According to officials, Trump has at times seemed unclear on McGahn's role -- which is not as his personal lawyer, but as a lawyer for the White House and the presidency.

McGahn enjoys rare status in the West Wing as an official who has openly defied the President— in one case last year, he refused to order the Justice Department to fire Mueller, despite Trump's command.

But it has come at a cost. Trump and McGahn -- once close partners who forged a bond when McGahn joined Trump's campaign in its early stages -- now rarely meet one-on-one, a source familiar with their relationship said. Instead, Trump and McGahn now often only meet as part of a broader meeting, often times one involving White House chief of staff John Kelly.

Inside the West Wing, speculation about McGahn's eventual departure from the staff was boiling for months before being cooled by the retirement of Justice Anthony Kennedy, which presented McGahn a second opportunity to help shape the Supreme Court.

It's in that realm that McGahn and the President have found themselves most aligned and successful. Trump has proudly trumpeted the conservative reshaping of the federal judiciary that McGahn has masterminded and executed from his wood-paneled office on the second floor of the West Wing.

Trump often raises the judicial effort during dinners and phone calls with his close advisers and friends, people familiar with the conversations say. At the same time, Trump has openly complained that he does not fully trust McGahn, and has wondered aloud if he was among those leaking damaging information about the White House.

For McGahn, too, the judicial effort has provided a reason to remain in the West Wing, even as his relationship with Trump deteriorated and the Russia probe drew closer to the President. Sources close to the White House said McGahn is likely to leave his White House post after Kavanaugh is confirmed.

What's McGahn's future?

Trump and McGahn went weeks without speaking at the beginning of this year, and months without meeting one-on-one, people familiar with the matter said. During this period, along with telling people McGahn was "a leaker," Trump complained about McGahn's good relationship with Deputy Attorney General Rod Rosenstein, who oversees the special counsel investigation.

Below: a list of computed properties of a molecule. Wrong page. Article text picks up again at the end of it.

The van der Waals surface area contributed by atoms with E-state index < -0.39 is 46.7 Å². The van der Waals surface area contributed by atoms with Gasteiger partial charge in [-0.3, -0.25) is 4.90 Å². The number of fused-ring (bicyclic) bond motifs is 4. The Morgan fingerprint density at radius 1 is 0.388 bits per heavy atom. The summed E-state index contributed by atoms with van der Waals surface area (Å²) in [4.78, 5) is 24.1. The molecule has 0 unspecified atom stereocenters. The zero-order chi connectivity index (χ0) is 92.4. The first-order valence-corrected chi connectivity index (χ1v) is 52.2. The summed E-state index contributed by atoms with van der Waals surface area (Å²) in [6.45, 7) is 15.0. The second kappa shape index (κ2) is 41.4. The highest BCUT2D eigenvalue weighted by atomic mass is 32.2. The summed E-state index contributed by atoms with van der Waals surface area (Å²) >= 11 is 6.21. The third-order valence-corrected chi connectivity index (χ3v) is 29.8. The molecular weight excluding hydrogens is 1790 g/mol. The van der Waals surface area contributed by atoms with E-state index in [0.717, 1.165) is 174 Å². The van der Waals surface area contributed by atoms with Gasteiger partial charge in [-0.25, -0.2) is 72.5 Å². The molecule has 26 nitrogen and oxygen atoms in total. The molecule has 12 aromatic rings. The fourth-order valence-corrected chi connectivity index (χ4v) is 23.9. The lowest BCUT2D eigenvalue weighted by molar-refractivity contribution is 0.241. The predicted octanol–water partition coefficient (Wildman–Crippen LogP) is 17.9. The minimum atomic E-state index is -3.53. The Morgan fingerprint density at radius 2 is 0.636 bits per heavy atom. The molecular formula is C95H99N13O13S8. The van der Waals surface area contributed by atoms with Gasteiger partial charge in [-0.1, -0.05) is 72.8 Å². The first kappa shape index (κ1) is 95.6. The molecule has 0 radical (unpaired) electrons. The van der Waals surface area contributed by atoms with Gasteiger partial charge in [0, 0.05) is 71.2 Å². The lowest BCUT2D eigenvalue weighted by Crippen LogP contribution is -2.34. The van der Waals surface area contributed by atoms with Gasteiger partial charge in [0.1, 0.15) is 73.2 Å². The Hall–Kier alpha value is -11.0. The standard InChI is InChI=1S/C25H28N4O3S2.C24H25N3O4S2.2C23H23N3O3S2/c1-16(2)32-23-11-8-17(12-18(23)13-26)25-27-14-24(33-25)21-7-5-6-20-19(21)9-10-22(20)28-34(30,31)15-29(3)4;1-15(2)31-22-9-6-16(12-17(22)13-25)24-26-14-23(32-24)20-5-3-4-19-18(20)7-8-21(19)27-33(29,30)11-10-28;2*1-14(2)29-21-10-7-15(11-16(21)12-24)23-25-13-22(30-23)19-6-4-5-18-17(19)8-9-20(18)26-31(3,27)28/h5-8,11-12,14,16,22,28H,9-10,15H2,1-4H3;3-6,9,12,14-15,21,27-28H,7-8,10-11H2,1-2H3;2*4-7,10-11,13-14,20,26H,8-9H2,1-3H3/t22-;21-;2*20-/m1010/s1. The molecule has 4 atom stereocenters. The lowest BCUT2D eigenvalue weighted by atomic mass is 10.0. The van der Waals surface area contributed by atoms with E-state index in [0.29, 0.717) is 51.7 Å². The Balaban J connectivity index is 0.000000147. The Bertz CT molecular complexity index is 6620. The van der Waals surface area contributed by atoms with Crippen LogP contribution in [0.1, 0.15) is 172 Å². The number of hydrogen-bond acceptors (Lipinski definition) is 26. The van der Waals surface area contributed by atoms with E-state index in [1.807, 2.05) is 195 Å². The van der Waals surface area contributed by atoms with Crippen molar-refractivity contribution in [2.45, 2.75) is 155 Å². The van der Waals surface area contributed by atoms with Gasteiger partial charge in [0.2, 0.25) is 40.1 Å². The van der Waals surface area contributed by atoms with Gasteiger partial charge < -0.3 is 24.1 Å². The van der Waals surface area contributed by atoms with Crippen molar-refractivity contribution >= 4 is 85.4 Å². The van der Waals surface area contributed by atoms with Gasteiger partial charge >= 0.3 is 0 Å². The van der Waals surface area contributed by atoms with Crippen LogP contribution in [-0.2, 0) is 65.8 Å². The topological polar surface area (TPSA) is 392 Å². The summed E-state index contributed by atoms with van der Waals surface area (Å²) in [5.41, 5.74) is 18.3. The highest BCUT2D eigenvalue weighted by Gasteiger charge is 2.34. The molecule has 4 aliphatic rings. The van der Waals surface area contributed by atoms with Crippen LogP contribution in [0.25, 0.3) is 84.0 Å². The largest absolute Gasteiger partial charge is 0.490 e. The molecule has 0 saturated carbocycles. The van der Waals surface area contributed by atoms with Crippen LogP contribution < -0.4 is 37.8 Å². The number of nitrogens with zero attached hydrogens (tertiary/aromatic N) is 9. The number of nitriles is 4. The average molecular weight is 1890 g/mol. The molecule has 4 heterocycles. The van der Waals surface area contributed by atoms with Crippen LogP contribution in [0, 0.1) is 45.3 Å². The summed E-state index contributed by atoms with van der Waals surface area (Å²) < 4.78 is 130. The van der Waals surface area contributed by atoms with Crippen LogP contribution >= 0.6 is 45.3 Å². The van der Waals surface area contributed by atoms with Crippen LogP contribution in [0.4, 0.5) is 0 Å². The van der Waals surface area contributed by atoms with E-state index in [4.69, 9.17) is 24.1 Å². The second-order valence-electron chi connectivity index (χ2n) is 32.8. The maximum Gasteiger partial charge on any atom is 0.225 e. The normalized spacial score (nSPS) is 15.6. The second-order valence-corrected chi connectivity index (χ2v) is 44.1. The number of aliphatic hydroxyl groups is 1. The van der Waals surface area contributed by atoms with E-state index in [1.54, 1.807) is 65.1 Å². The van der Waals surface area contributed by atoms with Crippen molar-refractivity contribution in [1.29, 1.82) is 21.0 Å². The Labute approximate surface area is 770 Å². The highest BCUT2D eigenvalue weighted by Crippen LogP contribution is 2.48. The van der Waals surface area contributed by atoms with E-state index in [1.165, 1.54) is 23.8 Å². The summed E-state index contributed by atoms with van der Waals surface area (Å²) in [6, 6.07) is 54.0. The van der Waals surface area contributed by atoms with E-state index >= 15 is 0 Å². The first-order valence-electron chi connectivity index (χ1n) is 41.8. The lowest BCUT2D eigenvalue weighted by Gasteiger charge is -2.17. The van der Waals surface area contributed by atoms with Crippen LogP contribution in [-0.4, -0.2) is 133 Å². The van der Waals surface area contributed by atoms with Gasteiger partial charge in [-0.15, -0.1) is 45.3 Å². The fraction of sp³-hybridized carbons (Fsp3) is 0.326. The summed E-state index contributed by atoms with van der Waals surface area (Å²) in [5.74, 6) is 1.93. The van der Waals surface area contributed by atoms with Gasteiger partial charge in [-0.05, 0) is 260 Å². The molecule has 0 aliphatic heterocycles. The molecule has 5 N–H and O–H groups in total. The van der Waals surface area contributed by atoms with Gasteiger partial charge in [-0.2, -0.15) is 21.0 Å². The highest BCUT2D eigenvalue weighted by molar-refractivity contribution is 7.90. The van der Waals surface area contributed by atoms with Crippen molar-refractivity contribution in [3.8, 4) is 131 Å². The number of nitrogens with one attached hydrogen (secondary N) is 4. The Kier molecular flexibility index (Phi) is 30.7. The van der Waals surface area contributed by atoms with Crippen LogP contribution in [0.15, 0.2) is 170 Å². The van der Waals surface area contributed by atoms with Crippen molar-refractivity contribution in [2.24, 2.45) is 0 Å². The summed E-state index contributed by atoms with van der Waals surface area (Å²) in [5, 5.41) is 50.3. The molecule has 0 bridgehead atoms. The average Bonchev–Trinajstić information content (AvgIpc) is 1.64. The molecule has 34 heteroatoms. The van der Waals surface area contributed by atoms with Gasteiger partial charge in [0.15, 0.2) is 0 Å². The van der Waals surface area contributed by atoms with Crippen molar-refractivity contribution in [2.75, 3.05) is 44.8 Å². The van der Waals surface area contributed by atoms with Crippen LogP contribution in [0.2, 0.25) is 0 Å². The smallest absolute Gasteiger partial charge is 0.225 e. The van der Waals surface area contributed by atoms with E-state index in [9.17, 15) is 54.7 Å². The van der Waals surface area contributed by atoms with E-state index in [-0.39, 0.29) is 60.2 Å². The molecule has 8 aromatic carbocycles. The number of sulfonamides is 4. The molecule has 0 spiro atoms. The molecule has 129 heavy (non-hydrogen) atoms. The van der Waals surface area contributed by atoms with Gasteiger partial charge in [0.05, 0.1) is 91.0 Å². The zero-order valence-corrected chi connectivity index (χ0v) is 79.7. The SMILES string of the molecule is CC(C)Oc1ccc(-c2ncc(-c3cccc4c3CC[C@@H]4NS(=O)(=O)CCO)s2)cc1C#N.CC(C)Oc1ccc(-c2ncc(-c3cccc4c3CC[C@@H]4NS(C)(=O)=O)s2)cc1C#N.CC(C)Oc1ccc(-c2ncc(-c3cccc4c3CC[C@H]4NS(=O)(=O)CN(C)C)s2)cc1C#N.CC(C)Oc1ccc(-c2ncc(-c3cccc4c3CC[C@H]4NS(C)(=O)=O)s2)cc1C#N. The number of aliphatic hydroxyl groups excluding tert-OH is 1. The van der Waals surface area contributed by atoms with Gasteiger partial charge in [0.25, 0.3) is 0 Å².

This summer, Trump has stopped raising McGahn's relationship with Rosenstein as frequently, a person familiar with the matter said. The two men resumed one-on-one meetings around the latest Supreme Court nomination efforts, though one person familiar with the dynamic between them compared the duo to "old married couple complaining about each other."

McGahn -- who, as White House counsel, makes a fraction of the money he was making as a lawyer at Jones Day -- has long viewed his role as laying the groundwork for Trump's legacy-making moves. He's also had a hand in the administration's deregulation efforts, which are sweeping.

But, as White House counsel, he has not played a major role in directing the President's legal maneuvering when it comes to the Russia investigation. He was skeptical of the initial strategy, laid out by Trump's ex-lawyers Ty Cobb and John Dowd, of cooperating fully with Mueller's team. McGahn was a main internal advocate of bringing aboard Emmet Flood, who now directs the Russia legal strategy from inside the White House. Flood is viewed as a potential replacement for McGahn should he depart as White House counsel.